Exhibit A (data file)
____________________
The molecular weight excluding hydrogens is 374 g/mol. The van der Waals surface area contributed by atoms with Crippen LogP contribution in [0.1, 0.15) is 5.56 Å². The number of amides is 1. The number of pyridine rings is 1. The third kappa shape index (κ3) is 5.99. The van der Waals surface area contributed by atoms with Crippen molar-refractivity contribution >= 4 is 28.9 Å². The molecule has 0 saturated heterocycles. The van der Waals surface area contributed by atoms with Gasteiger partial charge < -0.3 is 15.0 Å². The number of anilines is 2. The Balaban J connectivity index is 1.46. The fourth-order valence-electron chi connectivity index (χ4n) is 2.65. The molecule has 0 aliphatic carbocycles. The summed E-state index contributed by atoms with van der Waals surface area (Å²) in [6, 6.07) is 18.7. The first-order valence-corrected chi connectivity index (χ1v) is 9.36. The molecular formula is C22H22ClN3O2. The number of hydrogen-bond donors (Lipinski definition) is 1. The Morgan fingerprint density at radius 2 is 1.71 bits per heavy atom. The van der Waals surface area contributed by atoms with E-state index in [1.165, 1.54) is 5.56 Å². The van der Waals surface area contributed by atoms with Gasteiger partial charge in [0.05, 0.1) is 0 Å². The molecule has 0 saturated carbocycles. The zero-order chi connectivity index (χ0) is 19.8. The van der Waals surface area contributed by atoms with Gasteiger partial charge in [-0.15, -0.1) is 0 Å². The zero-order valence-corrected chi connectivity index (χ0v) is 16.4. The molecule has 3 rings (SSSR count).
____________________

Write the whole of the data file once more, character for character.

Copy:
The molecular weight excluding hydrogens is 374 g/mol. The van der Waals surface area contributed by atoms with Crippen LogP contribution in [0.1, 0.15) is 5.56 Å². The number of amides is 1. The number of pyridine rings is 1. The third kappa shape index (κ3) is 5.99. The van der Waals surface area contributed by atoms with Crippen molar-refractivity contribution >= 4 is 28.9 Å². The molecule has 0 saturated heterocycles. The van der Waals surface area contributed by atoms with Gasteiger partial charge < -0.3 is 15.0 Å². The number of anilines is 2. The Balaban J connectivity index is 1.46. The fourth-order valence-electron chi connectivity index (χ4n) is 2.65. The molecule has 0 aliphatic carbocycles. The summed E-state index contributed by atoms with van der Waals surface area (Å²) in [6, 6.07) is 18.7. The first-order valence-corrected chi connectivity index (χ1v) is 9.36. The molecular formula is C22H22ClN3O2. The number of hydrogen-bond donors (Lipinski definition) is 1. The Morgan fingerprint density at radius 2 is 1.71 bits per heavy atom. The van der Waals surface area contributed by atoms with E-state index in [1.165, 1.54) is 5.56 Å². The van der Waals surface area contributed by atoms with Gasteiger partial charge in [0.05, 0.1) is 0 Å². The molecule has 0 saturated carbocycles. The zero-order chi connectivity index (χ0) is 19.8. The van der Waals surface area contributed by atoms with Gasteiger partial charge in [-0.15, -0.1) is 0 Å². The zero-order valence-corrected chi connectivity index (χ0v) is 16.4. The molecule has 3 rings (SSSR count).